Alertness & Assertive Disengagement

By John Farnam

Mental Health Hooded Robber
Alertness & Assertive Disengagement
Defense Training International, Inc
Defense Training International, Inc

Ft Collins, CO –-(Ammoland.com)- Another success story, due to a constant state of personal alertness:

“We arrived at the Tesla Charger just before 9:00pm. It was in a downtown, underground parking garage. While the car charged, we walked to a local café for a burger. They closed at 9:00pm, so we just made it.

We noticed a group of noisy vagrants in the park across the street. No police presence.

When we returned to our vehicle, a vagrant appeared and started pounding on a glass barrier to our left, while screaming incoherently. This person was obviously agitated, aggressive, and violent.

Suddenly, this person starts walking toward us!

The person was wearing a gray hoodie sweatshirt, with the hood up. It looked like an elderly woman, but difficult to tell, because the sweatshirt hood covered her hair.

I stood next to my car, interview stance, and spoke loudly:

‘Stop now! Do not come any closer’

She stopped, almost falling over forward.

I then ordered:

‘Turn around and go away.’

I could now see if was a female, cigarette in her right hand and bag in her left.

She slowly turned around and walked off. Never said another word.

We got in our car and departed without further delay. Never saw her again. Police were never called, nor involved.

My training paid off!

I was ready and calm, and I knew what to do and say. I was able to speak clearly, because I had practiced my ‘tape-loops’ so many times! My pistol was never brandished, and no shots were fired.”

Comment:

This is yet another example of a “happy ending.” But for good training and quick thinking, it could have easily deteriorated into a toxic physical confrontation, even a lethal-force event.

This incident will never reflect on any statistic, but this kind of assertive disengagement happens, and is successful, many times every day. We all need to be ready and prepared, for the moment when it is our turn!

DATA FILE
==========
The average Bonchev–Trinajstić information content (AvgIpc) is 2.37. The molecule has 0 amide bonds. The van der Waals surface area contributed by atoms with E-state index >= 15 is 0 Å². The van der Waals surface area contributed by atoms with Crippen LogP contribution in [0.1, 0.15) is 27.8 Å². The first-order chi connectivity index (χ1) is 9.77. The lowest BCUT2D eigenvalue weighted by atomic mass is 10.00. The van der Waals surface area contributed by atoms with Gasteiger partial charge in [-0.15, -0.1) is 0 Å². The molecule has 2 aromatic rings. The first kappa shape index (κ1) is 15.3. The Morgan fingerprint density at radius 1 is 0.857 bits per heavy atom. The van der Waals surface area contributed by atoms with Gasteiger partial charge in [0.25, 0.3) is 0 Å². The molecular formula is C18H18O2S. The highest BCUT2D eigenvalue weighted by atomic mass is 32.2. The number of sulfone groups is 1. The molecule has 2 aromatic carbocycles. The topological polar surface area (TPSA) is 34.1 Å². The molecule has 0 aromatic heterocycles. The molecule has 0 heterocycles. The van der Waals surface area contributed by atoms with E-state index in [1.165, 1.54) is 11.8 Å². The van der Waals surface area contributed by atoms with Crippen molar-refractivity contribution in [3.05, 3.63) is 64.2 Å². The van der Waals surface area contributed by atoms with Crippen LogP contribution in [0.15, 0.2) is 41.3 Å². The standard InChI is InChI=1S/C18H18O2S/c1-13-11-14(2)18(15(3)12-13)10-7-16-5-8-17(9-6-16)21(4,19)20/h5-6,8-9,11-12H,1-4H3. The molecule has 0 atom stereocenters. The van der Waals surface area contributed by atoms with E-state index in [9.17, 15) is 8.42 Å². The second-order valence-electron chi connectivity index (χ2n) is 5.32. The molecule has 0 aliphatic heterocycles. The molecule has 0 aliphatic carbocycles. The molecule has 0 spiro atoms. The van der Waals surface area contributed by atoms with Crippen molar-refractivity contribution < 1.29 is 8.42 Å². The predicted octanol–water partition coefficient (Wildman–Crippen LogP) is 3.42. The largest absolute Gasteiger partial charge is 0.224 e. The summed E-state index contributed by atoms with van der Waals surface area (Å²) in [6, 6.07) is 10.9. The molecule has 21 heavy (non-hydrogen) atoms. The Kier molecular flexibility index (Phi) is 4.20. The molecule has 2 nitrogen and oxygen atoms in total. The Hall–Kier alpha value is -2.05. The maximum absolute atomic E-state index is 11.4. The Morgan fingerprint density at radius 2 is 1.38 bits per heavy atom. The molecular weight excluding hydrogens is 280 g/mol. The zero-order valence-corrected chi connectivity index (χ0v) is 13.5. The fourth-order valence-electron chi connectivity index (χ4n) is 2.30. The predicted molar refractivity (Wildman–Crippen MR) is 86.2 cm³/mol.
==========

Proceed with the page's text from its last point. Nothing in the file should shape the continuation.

• Exit and enter vehicles quickly, attentively, while minimizing distraction. Don’t dawdle at this stage. You can find what you’re looking for after you’re inside locked doors!
  • When you enter your car, lock all doors immediately and then get the vehicle in motion without delay. Don’t sit in a motionless vehicle any longer than you have to. Day or night makes no difference!
  • When a threat catches your attention, remember he/she is probably not alone. Those walking toward you aggressively likely have a collaborator(s) walking towards you from another direction.

Rats travel in packs!”

“It was clear that a Great American Fleet had been concentrated in Pearl Harbor, and we supposed (incorrectly) that the state of alert would be very high.” ~ Hideki Tojo

/John

About John Farnam & Defense Training International, Inc
As a defensive weapons and tactics instructor John Farnam will urge you, based on your own beliefs, to make up your mind in advance as to what you would do when faced with an imminent and unlawful lethal threat. You should, of course, also decide what preparations you should make in advance, if any. Defense Training International wants to make sure that their students fully understand the physical, legal, psychological, and societal consequences of their actions or inactions.